Legend has it that in the fifth century St. Michael the Archangel first touched down on earth at the peak of the isle. We were surprised that this sacred figure was so closely associated with what for some is a rather fantastical, metaphysical concept of the ley line. St. Michael, after all, is known as a condemner of paganism and heresy, and is a patron saint of Cornwall. Nevertheless, the St. Michael Ley Line got its name from the number of religious structures the line passes through, such as churches bearing St. Michael’s name on Brent Tor in Brentor, Wales, and on Glastonbury Tor.

King Arthur also comes into play along the ley line. He is said to have battled one of the giants that folklore maintains built the isle of St. Michael’s Mount. The purported grave of King Arthur and his queen, Guinevere, can be observed today amidst the Glastonbury Abbey ruins. He even may have used the route of the ley line as a hunting path.

Fortunate to arrive at St. Michael’s Mount during low tide, we gingerly walked the quarter mile cobblestone way from the mainland beach out to the isle. Passing through the village-like setting of shops, gardens, and restaurants, we continued up the path to the castle. Along the way, we spotted a small stone heart set amidst the cobblestones. From another legend of giant killers, the heart is all that remains of a vicious giant, Comoran, who terrorized the island inhabitants during King Arthur’s time. However, the giant killer this time was a lad named Jack. He dug a pit, then covered it over, so that when Comoran passed, he fell in, with just his head sticking out. Jack slayed him, becoming the hero, Jack the giant killer.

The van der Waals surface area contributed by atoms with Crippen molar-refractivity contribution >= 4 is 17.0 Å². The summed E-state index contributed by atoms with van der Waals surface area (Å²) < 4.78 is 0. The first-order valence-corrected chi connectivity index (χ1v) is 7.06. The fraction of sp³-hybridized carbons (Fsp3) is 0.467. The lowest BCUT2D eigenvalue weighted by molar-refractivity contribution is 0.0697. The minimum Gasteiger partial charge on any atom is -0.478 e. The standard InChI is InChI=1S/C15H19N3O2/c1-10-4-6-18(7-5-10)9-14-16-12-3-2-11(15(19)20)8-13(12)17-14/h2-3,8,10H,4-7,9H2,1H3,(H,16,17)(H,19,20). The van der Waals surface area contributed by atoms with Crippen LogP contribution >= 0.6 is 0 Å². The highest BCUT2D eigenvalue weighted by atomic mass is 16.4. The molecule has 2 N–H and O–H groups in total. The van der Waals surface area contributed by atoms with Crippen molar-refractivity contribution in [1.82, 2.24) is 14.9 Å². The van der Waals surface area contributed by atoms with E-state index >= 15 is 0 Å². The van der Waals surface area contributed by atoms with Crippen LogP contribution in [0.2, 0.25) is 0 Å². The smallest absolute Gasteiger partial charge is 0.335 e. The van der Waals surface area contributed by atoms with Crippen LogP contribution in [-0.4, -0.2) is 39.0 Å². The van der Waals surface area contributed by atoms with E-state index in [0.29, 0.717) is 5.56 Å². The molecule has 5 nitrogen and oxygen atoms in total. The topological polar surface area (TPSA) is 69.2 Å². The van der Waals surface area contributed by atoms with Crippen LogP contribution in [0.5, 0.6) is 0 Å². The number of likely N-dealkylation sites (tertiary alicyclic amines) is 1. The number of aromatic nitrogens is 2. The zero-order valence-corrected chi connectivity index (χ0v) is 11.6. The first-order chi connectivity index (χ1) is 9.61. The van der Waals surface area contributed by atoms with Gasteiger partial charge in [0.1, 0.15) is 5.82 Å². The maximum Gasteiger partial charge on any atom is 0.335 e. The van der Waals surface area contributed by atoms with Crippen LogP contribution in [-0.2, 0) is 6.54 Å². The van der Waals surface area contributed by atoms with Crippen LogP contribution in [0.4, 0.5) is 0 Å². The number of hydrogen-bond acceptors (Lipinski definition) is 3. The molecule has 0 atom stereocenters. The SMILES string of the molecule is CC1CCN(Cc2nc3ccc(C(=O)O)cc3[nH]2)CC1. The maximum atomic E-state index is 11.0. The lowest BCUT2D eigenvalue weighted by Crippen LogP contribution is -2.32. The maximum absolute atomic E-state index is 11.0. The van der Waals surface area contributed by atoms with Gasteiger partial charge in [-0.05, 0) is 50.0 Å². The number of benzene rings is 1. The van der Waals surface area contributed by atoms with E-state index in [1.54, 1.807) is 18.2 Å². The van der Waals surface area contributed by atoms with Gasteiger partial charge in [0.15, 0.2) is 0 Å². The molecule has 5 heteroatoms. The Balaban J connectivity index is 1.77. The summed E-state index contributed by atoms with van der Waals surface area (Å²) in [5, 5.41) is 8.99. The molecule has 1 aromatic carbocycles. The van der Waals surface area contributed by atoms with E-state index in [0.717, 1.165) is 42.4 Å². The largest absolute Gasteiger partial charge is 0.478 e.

The trek to the castle was steep and the stones uneven, but we finally made it. On this gorgeous sunny day, we were captivated by the panoramic view – stretching for miles out to sea and inland, far beyond the bayside resort town of Marazion.

While early history is sketchy at times, in 1080 CE the Earl of Cornwall – a half-brother of William the Conqueror – granted ownership of St. Michael’s Mount to its larger counterpart, the Mont-St-Michel in France. While under French control, the church was completed in the twelfth century. Henry V took back dominion for Britain in 1414. Then in 1659, Colonel John St Aubyn acquired the property, beginning an unbroken tenue of over 350 years, which continues today with the twelfth-generation family of James St Aubyn, who still resides in the castle. Though they turned most of the island over to the National Trust in 1954, the St Aubyn’s retain a 999-year lease to live in the castle and run the visitor business.

As our time delving into Celtic mysteries was drawing to a close, a final coincidental connection came to our attention. In the year 1275 a powerful earthquake simultaneously destroyed the churches on St, Michael’s Mount and Glastonbury Tor.

Digging further, we discovered a 2003 book, Ley Lines and the Earth’s EnergiesAn Extraordinary Journey Into the Earth’s Natural Energy System, by David Cowan and Chris Arnold, that describes a line of earthquake epicenters that coincide with the St. Michael Ley Line.

Though people at the time may not have grasped the possible scientific explanation for the phenomenon, mystical religious connotations were readily and fearfully envisioned. In 1755 on November 1, All Saints Day, a similar, yet even more destructive earthquake struck. Known as the Great Lisbon earthquake, the magnitude 8.5-9 tremor caused such massive devastation that many feared that the wrath of God had invoked divine judgment.

The diverse scientific, religious and superstitious theories of the Celtic past are certain to perplex visitors and locals alike for a long time to come. Even so, the opportunity to experience these people and places first-hand is sure to enrich the journey. ~ By Gerald Herter